“Being a start-up, we’re doing a lot of ‘one-man-show’ work. We’re split all over the place: scaling the team, doing business, prospecting, talking to investors, et cetera,” Khadhraoui said. “We cannot have all those hats or expertise at once, and we cannot afford that $100,000 CFO who can get your outreach document to the point to impress investors. That’s where CrossBoundary came to fill a huge gap for us.”

CrossBoundary utilized the Fulfillment Bridge team’s innate knowledge of the business to create pitch decks, financial models, and other materials to appeal to investors and portray them “not as amateurs, but rather as professional entrepreneurs.” Given the limited size of the Tunisian investment landscape, CrossBoundary focused on crowding in two types of non-traditional investors: MENA-focused investors who overlook Tunisia in favor of larger markets, and Sub-Saharan investors who don’t typically consider opportunities in North Africa.

“North Africa and MENA-focused funds are often primarily interested in the larger markets in the region, like Egypt, because of the inherent size of the pipeline of investable opportunities, as well as the size of the local serviceable market. As such, they often don’t have the intention or capacity to dedicate resources to look at Tunisia, because in comparison, it looks like a small market that would take too much effort to learn about and invest in,” said Kirtika Challa, Associate Principal and Head of Tunisia Advisory at CrossBoundary. “That is where we can come in as transaction advisors and help investors overcome this barrier by supporting them with the screening process, sourcing new investments, and understanding the local market and context — as well as helping Tunisian founders respond to questions that investors have.”

Throughout the fundraising process, CrossBoundary focused on “upskilling” Fulfillment Bridge: helping them respond to due diligence questions, structure and understand the company’s valuation and capital table, and develop other skills to aid them in engaging future investors. The more success that companies like Fulfillment Bridge have in securing funding from non-traditional investors, according to Challa, the more likely investors will be to seek out additional investment opportunities in Tunisia. As a result, investors may consider businesses outside of their regionally-driven mandates and priority countries, opening up a larger pool of capital and additional avenues for economic growth — such as the largely untapped potential for trade between Northern and Sub-Saharan Africa.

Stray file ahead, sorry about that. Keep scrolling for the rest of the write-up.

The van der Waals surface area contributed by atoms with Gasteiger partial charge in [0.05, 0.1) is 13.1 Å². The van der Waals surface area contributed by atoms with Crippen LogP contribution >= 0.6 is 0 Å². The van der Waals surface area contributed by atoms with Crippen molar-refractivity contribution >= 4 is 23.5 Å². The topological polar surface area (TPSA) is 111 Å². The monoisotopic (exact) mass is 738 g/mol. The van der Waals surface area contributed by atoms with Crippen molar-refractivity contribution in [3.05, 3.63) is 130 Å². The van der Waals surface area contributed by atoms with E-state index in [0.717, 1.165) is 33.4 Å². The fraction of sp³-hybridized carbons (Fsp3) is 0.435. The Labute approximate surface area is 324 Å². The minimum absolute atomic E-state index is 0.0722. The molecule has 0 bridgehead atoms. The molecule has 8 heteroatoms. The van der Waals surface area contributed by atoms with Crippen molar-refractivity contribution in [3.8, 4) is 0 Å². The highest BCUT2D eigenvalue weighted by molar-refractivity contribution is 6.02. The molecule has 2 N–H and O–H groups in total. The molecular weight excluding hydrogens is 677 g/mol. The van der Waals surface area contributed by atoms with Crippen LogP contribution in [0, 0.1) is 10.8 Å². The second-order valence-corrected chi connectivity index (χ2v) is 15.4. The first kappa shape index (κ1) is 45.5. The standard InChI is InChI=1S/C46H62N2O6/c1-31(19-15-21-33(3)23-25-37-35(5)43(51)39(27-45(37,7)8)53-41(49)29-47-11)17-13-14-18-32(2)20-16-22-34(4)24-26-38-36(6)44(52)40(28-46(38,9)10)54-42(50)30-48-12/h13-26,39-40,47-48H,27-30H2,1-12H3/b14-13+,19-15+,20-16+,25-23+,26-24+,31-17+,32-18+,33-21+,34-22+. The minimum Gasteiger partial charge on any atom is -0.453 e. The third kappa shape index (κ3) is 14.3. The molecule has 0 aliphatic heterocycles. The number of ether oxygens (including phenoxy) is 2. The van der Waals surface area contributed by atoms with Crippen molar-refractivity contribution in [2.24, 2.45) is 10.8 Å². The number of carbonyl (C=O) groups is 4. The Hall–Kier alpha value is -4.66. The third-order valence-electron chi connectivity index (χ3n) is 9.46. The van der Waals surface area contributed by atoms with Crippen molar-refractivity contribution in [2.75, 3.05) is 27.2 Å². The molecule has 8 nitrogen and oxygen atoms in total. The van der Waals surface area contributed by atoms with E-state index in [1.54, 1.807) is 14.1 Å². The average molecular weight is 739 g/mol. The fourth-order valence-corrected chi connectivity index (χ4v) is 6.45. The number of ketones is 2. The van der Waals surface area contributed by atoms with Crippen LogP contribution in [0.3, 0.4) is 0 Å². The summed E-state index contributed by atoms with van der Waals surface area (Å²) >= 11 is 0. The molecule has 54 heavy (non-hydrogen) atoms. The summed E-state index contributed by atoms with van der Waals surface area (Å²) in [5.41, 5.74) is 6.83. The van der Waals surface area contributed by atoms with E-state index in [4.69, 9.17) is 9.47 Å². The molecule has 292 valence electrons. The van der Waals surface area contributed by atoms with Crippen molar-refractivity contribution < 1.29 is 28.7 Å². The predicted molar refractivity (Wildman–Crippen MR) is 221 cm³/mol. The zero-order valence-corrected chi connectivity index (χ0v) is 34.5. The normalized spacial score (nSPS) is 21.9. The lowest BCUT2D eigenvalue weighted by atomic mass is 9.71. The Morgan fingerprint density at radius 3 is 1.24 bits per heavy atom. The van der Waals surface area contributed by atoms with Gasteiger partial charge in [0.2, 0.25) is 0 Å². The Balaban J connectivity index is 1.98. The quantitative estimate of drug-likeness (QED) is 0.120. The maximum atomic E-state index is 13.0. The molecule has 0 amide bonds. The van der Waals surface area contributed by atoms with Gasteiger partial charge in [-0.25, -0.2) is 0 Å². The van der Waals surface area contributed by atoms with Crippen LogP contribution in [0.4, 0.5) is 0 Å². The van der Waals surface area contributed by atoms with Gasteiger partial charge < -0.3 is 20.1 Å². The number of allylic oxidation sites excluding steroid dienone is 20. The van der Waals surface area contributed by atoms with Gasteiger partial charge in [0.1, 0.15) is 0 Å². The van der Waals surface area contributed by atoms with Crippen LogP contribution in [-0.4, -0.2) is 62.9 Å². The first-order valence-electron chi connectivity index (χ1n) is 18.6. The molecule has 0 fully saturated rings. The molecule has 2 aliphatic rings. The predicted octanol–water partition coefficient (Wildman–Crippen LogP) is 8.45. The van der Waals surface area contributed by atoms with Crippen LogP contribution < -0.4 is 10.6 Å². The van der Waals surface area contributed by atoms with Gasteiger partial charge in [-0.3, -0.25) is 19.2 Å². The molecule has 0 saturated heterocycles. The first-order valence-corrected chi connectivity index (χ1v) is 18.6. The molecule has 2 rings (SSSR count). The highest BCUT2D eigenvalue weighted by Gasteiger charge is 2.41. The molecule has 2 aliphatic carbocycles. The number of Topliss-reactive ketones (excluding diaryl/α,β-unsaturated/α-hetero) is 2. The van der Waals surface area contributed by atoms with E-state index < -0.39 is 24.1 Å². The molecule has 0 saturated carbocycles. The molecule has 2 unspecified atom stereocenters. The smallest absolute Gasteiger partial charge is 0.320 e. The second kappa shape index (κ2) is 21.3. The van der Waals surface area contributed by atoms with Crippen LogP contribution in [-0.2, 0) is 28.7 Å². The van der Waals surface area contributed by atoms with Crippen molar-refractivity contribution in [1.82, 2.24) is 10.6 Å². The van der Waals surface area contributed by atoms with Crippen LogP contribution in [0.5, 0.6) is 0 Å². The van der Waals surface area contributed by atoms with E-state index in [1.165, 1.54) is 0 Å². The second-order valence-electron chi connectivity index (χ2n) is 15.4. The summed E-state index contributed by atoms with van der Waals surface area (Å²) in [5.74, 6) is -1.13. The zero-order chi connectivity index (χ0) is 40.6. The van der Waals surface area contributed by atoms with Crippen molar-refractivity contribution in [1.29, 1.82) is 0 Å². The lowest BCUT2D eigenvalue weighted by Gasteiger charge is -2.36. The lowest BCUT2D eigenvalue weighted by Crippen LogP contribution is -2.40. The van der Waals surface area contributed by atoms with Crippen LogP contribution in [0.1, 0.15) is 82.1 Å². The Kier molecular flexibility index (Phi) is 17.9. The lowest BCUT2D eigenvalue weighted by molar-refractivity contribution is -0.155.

“Once an investor has made their first investment in a country, it is much easier for them to make a case to their investment committee for future investments,” said Challa. “This first ‘proof of concept’ is catalytic for investors, because it enables them to establish their networks in the country, allowing them to source other pipeline companies that align with their mission and goals, and to understand the administrative process allowing them to deploy capital faster and more efficiently going forward.”

Investing in Growth

Fulfillment Bridge has plans for the capital it has raised: strengthening the team and bringing in more senior leadership, strengthening the technology solution and incorporating artificial intelligence, continuing sales and prospecting efforts, and expanding into Sub-Saharan Africa.

Members of the Fulfillment Bridge team. Photo: Fulfillment Bridge

All this, Khadhraoui hopes, will enable Fulfillment Bridge to help more SMEs grow by bringing their products to new markets in Africa, Europe, and even the U.S. He sees cross-border e-commerce as a significant economy booster, with small businesses poised for growth — but needing some extra help.